Roger Crandall, chairman, president and CEO of MassMutual, graduated from Wharton’s East Coast executive MBA program in 2002. During an interview on Sirius XM radio show “Leadership in Action,” Roger Crandall talks leadership with Professor Mike Useem. The following are edited excerpts from the show:
Learning from Crises
I started at MassMutual in 1988 in the Real Estate Investment Department during the commercial real estate crisis. When you start in a business with serious problems, you learn a tremendous amount. I was doing foreclosures two years into my career and deciding what assets to hold for the long term and which to dispose of quickly. That experience of how to deal with adversity was very valuable.
A Big Learning Moment
A big learning moment for me came when MassMutual asked if I wanted to go to Wharton to get an MBA while working full time. That first semester at Wharton, I tried to do everything in my job and at school. I managed to survive, but not to thrive. My study group was ragged and tired at the end of the semester. We saw that we needed to divide and conquer to get through the program. As a result, I ended up working less and getting better grades. I did much better when I realized that I didn’t need to do everything myself. You need to build a good team and then rely on and trust your team. I learned that at Wharton and it was a very valuable lesson.
On Becoming a CEO
Throughout your whole career you have a boss, but when you become a CEO, you suddenly have a board with a dozen bosses. That came as a bit of a shock. That’s a very real-world challenge for any president and CEO. I did two things that paid great dividends. First, I talked to all the living, retired CEOS about the company and challenges they faced. I also met with some new CEOs of companies in different industries and asked what their biggest challenges were when they became CEO. That was valuable and reinforced the need to have a team to depend on and trust.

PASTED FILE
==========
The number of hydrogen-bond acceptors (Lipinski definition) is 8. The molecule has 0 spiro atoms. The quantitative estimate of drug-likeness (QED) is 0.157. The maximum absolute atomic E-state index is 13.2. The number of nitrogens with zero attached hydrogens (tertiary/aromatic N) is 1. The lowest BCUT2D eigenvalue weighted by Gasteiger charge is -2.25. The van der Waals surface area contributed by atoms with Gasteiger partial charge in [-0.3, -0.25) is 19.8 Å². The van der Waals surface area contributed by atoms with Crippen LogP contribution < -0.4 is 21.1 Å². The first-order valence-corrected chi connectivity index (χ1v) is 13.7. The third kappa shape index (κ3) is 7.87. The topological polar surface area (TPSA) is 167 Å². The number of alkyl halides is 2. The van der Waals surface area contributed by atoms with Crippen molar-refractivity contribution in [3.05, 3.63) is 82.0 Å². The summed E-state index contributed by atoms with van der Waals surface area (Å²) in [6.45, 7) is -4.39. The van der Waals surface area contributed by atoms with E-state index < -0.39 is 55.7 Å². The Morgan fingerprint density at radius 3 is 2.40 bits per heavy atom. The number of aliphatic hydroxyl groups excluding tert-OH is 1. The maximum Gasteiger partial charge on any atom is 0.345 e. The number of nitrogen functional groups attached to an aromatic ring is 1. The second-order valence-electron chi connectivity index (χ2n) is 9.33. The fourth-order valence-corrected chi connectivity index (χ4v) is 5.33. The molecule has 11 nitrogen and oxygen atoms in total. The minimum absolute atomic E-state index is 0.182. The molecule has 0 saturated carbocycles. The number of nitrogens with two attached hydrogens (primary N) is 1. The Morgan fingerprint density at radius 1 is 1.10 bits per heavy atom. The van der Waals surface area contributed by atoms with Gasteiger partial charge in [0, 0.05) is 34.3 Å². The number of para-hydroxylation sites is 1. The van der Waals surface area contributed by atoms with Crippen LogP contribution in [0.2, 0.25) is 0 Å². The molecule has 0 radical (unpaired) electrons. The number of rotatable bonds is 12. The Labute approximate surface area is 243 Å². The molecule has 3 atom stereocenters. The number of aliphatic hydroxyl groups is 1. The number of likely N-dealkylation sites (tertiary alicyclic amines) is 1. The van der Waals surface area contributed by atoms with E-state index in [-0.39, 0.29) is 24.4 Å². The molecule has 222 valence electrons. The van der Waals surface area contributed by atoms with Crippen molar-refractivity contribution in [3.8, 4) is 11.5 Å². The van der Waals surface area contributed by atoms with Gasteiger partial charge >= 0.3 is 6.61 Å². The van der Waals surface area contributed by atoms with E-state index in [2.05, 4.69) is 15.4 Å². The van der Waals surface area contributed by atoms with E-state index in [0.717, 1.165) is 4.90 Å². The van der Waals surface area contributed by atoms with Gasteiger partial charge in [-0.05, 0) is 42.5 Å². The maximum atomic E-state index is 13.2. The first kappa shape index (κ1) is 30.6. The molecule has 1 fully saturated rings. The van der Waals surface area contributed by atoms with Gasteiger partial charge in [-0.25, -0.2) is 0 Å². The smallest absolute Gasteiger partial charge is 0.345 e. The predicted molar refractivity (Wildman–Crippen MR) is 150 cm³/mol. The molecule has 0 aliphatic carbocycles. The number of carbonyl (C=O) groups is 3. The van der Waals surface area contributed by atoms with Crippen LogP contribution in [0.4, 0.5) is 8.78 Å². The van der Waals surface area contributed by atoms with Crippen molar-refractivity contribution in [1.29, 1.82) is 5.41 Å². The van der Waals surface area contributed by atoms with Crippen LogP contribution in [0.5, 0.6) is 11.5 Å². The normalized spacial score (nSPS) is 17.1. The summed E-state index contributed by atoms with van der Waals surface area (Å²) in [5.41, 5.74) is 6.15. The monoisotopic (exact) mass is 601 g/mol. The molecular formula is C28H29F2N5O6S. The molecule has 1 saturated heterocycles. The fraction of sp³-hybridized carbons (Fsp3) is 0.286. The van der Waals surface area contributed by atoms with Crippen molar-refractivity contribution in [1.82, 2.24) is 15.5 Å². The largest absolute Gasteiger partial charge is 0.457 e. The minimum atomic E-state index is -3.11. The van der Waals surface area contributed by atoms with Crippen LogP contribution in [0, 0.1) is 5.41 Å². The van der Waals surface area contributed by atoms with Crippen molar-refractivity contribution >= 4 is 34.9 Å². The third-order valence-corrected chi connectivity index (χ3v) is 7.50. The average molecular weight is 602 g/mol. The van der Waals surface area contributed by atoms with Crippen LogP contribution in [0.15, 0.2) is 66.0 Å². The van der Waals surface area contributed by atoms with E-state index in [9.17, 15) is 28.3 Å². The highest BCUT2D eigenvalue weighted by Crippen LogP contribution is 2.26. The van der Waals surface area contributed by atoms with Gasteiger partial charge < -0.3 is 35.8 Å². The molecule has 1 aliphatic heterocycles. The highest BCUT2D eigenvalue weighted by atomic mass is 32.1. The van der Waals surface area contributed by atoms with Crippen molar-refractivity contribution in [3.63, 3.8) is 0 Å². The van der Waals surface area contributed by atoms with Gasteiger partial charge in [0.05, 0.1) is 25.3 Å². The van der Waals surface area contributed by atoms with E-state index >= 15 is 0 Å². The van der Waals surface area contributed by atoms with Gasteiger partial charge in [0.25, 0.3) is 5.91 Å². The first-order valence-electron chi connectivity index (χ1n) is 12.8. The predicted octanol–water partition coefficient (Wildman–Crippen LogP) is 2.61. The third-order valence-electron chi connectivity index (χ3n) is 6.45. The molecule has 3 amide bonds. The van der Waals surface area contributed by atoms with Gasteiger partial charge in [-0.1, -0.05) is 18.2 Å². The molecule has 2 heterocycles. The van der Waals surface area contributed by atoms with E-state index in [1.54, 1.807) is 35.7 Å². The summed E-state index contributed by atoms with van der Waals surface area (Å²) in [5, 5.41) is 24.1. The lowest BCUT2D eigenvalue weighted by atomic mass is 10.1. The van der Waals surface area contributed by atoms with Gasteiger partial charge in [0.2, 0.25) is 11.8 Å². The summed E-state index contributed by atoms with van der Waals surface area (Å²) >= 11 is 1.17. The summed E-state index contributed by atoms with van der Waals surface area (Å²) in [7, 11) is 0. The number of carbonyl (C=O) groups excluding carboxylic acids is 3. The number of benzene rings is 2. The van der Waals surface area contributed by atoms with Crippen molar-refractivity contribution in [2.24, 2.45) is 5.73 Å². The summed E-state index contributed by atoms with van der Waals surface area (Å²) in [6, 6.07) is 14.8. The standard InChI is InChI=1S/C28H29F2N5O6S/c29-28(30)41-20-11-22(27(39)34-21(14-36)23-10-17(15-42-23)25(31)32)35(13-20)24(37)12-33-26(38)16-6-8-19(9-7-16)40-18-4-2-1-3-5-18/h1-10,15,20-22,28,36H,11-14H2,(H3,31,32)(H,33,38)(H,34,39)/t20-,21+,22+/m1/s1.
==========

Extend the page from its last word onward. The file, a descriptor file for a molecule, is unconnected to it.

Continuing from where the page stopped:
Getting Out of the Office
I spend a good 40 to 50% of the time out of my office. It’s dangerous for senior executives to think they know what is going on by reading the paper and talking on the phone. They need to get out there. When I am in the office, I talk to frontline employees. We are active now in reengineering what we do to put the customer first and become more efficient. The Toyota Method and Kaizen have been big in manufacturing for a long time, but it’s become important for us so I try to get out there and see different parts of the business.
It Begins with a Huddle
We use the MassMutual Way, which is a lean management system that begins with a huddle. We block off a time every morning when everyone can do to their huddle to understand what happened the day before, the work plan for the day, and what is working and what needs attention. We have tiers of huddles. My executive leadership team has a weekly huddle. The idea is to get everyone aligned.
Leadership Development and Training
It’s important to give managers the training and tools to allow them to do their job better and understand that good leadership requires different skills than being a rock star individual contributor. If you don’t, you’re setting up a lot of folks for challenges and that works its way through to engagement. Investing in leadership development and training can pay off significantly over the long term, but it’s the easiest thing to cut. I’m proud that we expanded our leadership development and training in 2008 when a lot of people were cutting it, and it’s paying off in spades now.
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